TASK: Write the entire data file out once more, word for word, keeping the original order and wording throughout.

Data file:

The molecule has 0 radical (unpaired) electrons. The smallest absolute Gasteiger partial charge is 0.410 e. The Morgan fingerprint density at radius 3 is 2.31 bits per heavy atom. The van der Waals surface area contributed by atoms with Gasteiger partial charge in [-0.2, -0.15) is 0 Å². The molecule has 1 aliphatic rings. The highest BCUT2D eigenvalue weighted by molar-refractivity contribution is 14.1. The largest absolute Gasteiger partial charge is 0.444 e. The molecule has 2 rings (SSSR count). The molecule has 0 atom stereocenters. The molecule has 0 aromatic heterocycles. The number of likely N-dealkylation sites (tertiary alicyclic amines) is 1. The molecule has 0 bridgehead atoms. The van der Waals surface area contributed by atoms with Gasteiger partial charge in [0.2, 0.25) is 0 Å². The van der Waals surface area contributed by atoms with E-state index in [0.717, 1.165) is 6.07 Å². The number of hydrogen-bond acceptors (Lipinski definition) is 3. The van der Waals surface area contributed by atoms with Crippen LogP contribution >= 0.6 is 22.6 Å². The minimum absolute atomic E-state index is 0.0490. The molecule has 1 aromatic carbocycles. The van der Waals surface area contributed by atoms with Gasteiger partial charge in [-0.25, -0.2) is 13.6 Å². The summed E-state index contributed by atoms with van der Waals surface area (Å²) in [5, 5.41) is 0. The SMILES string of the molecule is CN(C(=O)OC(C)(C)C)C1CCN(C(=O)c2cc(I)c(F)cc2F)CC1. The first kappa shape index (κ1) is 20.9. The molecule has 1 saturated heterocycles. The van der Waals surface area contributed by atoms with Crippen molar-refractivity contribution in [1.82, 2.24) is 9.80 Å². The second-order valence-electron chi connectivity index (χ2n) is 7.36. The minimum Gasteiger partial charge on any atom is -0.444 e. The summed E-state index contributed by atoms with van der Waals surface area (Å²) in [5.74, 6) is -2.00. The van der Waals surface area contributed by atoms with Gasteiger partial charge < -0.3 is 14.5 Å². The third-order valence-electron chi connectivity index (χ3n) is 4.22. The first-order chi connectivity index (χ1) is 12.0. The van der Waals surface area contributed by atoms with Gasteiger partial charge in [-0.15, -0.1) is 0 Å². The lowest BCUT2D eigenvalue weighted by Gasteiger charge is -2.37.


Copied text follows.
The molecule has 0 radical (unpaired) electrons. The smallest absolute Gasteiger partial charge is 0.410 e. The Morgan fingerprint density at radius 3 is 2.31 bits per heavy atom. The van der Waals surface area contributed by atoms with Gasteiger partial charge in [-0.2, -0.15) is 0 Å². The molecule has 1 aliphatic rings. The highest BCUT2D eigenvalue weighted by molar-refractivity contribution is 14.1. The largest absolute Gasteiger partial charge is 0.444 e. The molecule has 2 rings (SSSR count). The molecule has 0 atom stereocenters. The molecule has 0 aromatic heterocycles. The number of likely N-dealkylation sites (tertiary alicyclic amines) is 1. The molecule has 0 bridgehead atoms. The van der Waals surface area contributed by atoms with Gasteiger partial charge in [0.2, 0.25) is 0 Å². The van der Waals surface area contributed by atoms with E-state index in [0.717, 1.165) is 6.07 Å². The number of hydrogen-bond acceptors (Lipinski definition) is 3. The van der Waals surface area contributed by atoms with Crippen LogP contribution >= 0.6 is 22.6 Å². The minimum absolute atomic E-state index is 0.0490. The molecule has 1 aromatic carbocycles. The van der Waals surface area contributed by atoms with Gasteiger partial charge in [-0.25, -0.2) is 13.6 Å². The summed E-state index contributed by atoms with van der Waals surface area (Å²) in [5, 5.41) is 0. The SMILES string of the molecule is CN(C(=O)OC(C)(C)C)C1CCN(C(=O)c2cc(I)c(F)cc2F)CC1. The first kappa shape index (κ1) is 20.9. The molecule has 1 saturated heterocycles. The van der Waals surface area contributed by atoms with Crippen molar-refractivity contribution in [1.82, 2.24) is 9.80 Å². The second-order valence-electron chi connectivity index (χ2n) is 7.36. The minimum Gasteiger partial charge on any atom is -0.444 e. The summed E-state index contributed by atoms with van der Waals surface area (Å²) in [5.74, 6) is -2.00. The van der Waals surface area contributed by atoms with Gasteiger partial charge < -0.3 is 14.5 Å². The third-order valence-electron chi connectivity index (χ3n) is 4.22. The first-order chi connectivity index (χ1) is 12.0. The van der Waals surface area contributed by atoms with Gasteiger partial charge in [-0.15, -0.1) is 0 Å². The lowest BCUT2D eigenvalue weighted by Gasteiger charge is -2.37.